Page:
Forest Edge is not unique. It is one of hundreds of England’s worst-rated care homes that is funded at least in part by hundreds of millions of pounds coming from central government grants and council tax revenues. In England, care homes with the worst ratings have a significantly greater proportion of residents being funded by the state. Conversely, the best places are much more likely to be occupied by people who can afford to pay their own way. The crisis in England’s care homes bites deepest on the poorest.
Social services directors report little choice in where to send people as a workforce and funding crises combine with an ageing population to leave them struggling to find enough care home beds. The NHS and Steve Barclay, the secretary of state for health and social care, meanwhile, increase the pressure to accelerate discharge from congested hospitals into care homes.
Julie Jenkins has seen the consequences of poor care for her father, John O’Brien, whose stay at Silvanna Court in Essex was paid for by the county council until his death aged 79 in February.
Silvanna Court is operated by Runwood Homes, a chain owned by multimillionaire property developer Gordon Sanders, but it is rated “requires improvement” and Jenkins described elements of his care as “utterly disgusting” and “Dickensian”.
According to Jenkins, a CQC inspector discovered that O’Brien, a former roofer with dementia, was being given drugs to calm him down twice daily when they had only been prescribed for use as required. He wasn’t eating properly because carers weren’t monitoring him, Jenkins said, and “carers in the TV room were just slumped in their chairs on their mobile phones”.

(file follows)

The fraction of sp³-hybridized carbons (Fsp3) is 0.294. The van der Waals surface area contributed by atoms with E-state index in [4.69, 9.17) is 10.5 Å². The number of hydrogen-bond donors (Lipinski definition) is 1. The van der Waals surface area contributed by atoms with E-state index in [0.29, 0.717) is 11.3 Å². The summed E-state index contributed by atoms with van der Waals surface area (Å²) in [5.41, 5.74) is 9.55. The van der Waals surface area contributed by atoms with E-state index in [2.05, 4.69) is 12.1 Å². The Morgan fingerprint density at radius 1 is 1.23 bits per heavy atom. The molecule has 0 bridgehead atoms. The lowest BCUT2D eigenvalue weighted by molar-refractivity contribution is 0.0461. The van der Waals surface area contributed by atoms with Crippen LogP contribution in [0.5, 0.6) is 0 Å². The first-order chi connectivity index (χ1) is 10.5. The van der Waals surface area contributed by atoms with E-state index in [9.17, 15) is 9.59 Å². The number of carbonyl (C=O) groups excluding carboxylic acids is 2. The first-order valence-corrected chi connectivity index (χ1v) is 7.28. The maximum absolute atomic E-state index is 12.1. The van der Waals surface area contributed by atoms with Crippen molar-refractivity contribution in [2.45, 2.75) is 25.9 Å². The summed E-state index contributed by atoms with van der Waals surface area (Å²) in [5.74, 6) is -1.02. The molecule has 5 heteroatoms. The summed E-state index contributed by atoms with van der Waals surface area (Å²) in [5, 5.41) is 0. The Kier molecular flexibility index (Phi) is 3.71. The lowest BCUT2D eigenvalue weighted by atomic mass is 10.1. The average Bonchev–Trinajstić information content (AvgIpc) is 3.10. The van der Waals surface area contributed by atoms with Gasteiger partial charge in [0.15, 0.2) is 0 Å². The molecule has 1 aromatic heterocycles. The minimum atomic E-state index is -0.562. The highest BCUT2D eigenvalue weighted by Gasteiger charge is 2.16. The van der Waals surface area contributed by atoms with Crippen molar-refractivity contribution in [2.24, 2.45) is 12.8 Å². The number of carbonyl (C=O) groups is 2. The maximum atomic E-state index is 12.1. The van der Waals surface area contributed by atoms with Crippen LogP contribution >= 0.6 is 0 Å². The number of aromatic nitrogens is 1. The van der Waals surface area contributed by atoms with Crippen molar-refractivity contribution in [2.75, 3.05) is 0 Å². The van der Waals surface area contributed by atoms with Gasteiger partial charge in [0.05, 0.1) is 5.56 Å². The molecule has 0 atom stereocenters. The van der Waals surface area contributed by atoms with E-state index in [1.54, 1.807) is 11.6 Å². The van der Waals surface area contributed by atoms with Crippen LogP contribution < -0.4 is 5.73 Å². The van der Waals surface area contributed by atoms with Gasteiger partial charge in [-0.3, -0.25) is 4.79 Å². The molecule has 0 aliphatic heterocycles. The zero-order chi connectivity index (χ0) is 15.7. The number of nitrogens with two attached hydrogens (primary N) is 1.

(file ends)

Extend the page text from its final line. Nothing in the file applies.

An inspection report from June reported a staff member complaining: “[Residents] are always soiled, but we just don’t have enough of us to take [them] to the toilet.” Medicines were not always managed safely, and “insufficient staff were available, which placed people at risk of harm”.
Related: ‘We wouldn’t have sent Dad there’: CQC accused of failing to keep care homes safe
On 4 February O’Brien was taken to hospital in an ambulance after falling unconscious and suffering breathing difficulties. His daughter saw that his trousers were filthy and he was soaked in urine.
Once admitted to hospital, she said, the nurse was shocked at his condition and moved to tears. His incontinence pad had disintegrated and it appeared he hadn’t been changed for 48 hours.
“It was so undignified,” she said. “It’s my dad. It’s wrong.”
Jenkins understands that Essex county council has been investigating conditions at Silvanna Court. The council said it does not comment on individual cases.
“ECC takes all safeguarding concerns extremely seriously and it has an established process in place to deal with such matters,” it said.
Again, the home’s private operator has been making good money regardless.
According to council spending records compiled by Oxygen Finance and shared with the Guardian, Essex county council spent £31.6m on contracts with Runwood in 2022. Its owner, Gordon Sanders, paid himself at least £21m in five years.
O’Brien’s experience was “raised as a safeguarding matter with Essex county council at the time, in line with the local policy”, a spokesperson for Runwood said. “The safeguarding case remains open and no outcome has been issued.”